One of the genuinely exciting teams to witness has been the increasingly confident Spartak-2, led by highly promising coach Evgeniy Bushmanov. A lot was made of the suitability of second tier professional football for the finest youth products of Spartak and Zenit, not to mention the last-minute inclusion of the latter after a typically turbulent few days before the new season. But, on the pitch at least, the young Spartak stars have battled their way to 7th place at the turn. This is a highly respectable achievement, spearheaded by Russia youth internationals Vladimir Obukhov and the electric Georgi Melkadze—who scored in the FNL’s 3-2 defeat to the Serie B select team in Saint Petersburg in December, and is a great advertisement for inserting the cream of Russia’s next generation into the deep end of senior football.
Zenit’s youngsters have found the step a touch harder, slipping into the relegation zone with the worst defensive record in the league. The unsavoury demotion of national icon Aleksandr Kerzhakov to the squad from the seniors was symbolic rather than practical, but the experience of Konstantin Zyryanov and the goal threat of Denis Tkachuk, when he hasn’t been warming the first team bench, have provided a modicum of a stabilising influence. Despite finishing the third-tier Professional Football League West, eight points behind their Spartak counterparts, the RFU’s reversal of the FNL’s original vote, to not grant them promotion, earned them a controversial reprieve and will remain a millstone around their necks, whatever their final position.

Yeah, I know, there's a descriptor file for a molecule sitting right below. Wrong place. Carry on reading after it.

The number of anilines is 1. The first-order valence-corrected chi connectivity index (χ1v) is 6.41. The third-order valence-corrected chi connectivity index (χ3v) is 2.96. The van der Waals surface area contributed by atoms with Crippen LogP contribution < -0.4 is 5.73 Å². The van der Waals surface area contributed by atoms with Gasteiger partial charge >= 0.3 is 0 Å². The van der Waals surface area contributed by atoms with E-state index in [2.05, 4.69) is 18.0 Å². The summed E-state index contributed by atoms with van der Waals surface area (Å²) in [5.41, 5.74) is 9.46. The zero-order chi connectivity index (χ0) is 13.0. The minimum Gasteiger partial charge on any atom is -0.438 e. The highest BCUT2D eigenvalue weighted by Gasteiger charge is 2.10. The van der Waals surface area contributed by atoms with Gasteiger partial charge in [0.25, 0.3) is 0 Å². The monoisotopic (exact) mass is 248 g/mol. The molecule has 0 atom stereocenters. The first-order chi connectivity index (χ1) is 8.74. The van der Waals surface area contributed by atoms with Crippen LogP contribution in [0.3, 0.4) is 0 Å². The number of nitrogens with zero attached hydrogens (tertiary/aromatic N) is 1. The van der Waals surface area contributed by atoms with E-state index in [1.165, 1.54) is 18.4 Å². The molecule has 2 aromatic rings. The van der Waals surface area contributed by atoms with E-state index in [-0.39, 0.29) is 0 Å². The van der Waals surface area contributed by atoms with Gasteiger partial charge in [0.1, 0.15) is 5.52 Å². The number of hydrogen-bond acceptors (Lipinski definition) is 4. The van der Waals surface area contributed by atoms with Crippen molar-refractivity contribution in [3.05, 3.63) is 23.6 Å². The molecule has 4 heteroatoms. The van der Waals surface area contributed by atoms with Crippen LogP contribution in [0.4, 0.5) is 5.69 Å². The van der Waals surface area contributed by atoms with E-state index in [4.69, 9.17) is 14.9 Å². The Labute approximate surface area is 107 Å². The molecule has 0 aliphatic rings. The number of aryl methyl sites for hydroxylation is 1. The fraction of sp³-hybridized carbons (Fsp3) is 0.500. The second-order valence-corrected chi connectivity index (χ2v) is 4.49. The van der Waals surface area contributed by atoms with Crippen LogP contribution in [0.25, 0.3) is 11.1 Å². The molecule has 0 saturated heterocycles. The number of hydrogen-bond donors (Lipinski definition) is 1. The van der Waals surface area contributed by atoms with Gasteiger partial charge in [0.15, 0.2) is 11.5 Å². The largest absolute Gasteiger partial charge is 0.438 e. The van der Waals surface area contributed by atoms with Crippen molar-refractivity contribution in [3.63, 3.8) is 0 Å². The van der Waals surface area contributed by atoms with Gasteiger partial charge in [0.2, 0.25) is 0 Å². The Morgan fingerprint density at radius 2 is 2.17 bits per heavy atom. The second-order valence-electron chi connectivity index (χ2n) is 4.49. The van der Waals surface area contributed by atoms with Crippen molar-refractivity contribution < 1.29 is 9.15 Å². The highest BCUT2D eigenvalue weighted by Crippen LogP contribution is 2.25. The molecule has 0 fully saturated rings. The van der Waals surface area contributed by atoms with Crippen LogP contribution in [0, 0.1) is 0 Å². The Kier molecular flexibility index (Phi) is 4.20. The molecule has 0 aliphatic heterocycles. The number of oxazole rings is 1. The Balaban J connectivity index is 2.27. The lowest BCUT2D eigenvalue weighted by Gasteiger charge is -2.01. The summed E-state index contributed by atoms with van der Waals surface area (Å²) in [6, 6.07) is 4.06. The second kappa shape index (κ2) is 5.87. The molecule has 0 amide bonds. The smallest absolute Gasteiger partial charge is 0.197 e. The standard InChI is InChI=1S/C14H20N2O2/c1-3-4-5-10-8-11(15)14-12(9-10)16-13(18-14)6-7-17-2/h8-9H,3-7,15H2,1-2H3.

Torpedo Armavir – An Ambitious Project Remains Without Direction
One of the high-profile appointments that caught the eye was former Spartak supremo Valeriy Karpin taking over at Torpedo Armavir, but a stunningly underwhelming start saw five consecutive 0-0 draws at the beginning of his campaign. His side didn’t even score until their eigth fixture—over eleven hours of playing time. He could hardly have complained of a lack of investment; Armenian billionaire Oleg Mkrtchyan had stepped in to resurrect their legitimate promotion from the PFL, and brokered no fewer than 13 transfers from his home country, including the €250,000 deal to sign Ivorian striker Jean-Jacques Bougouhi. The marquee signing—which accounted for almolst 80% of the whole league’s summer transfer expenditure according to transfermarkt.de—has contributed a single league goal and only earned six starts, as the team have only registered registered a pitiful nine league goals in 24 games.